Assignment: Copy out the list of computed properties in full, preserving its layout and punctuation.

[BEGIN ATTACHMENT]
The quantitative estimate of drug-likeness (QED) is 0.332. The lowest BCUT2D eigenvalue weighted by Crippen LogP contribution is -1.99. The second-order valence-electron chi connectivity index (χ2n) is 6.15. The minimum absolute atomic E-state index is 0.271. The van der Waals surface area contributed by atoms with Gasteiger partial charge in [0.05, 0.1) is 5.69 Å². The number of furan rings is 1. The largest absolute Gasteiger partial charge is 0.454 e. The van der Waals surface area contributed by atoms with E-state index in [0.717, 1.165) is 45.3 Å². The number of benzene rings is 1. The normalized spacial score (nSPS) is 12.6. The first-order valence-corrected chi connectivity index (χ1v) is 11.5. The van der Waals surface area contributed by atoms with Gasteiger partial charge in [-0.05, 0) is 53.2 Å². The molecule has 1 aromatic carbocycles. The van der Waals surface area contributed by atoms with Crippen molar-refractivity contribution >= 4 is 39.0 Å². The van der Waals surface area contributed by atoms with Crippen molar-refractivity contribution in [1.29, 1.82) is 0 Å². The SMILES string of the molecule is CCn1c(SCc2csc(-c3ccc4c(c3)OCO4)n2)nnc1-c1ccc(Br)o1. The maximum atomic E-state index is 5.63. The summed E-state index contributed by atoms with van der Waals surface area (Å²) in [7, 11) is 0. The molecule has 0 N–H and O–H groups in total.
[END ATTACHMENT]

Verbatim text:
The quantitative estimate of drug-likeness (QED) is 0.332. The lowest BCUT2D eigenvalue weighted by Crippen LogP contribution is -1.99. The second-order valence-electron chi connectivity index (χ2n) is 6.15. The minimum absolute atomic E-state index is 0.271. The van der Waals surface area contributed by atoms with Gasteiger partial charge in [0.05, 0.1) is 5.69 Å². The number of furan rings is 1. The largest absolute Gasteiger partial charge is 0.454 e. The van der Waals surface area contributed by atoms with E-state index in [0.717, 1.165) is 45.3 Å². The number of benzene rings is 1. The normalized spacial score (nSPS) is 12.6. The first-order valence-corrected chi connectivity index (χ1v) is 11.5. The van der Waals surface area contributed by atoms with Gasteiger partial charge in [-0.05, 0) is 53.2 Å². The molecule has 1 aromatic carbocycles. The van der Waals surface area contributed by atoms with Crippen molar-refractivity contribution >= 4 is 39.0 Å². The van der Waals surface area contributed by atoms with Crippen molar-refractivity contribution in [1.29, 1.82) is 0 Å². The SMILES string of the molecule is CCn1c(SCc2csc(-c3ccc4c(c3)OCO4)n2)nnc1-c1ccc(Br)o1. The maximum atomic E-state index is 5.63. The summed E-state index contributed by atoms with van der Waals surface area (Å²) in [7, 11) is 0. The molecule has 0 N–H and O–H groups in total.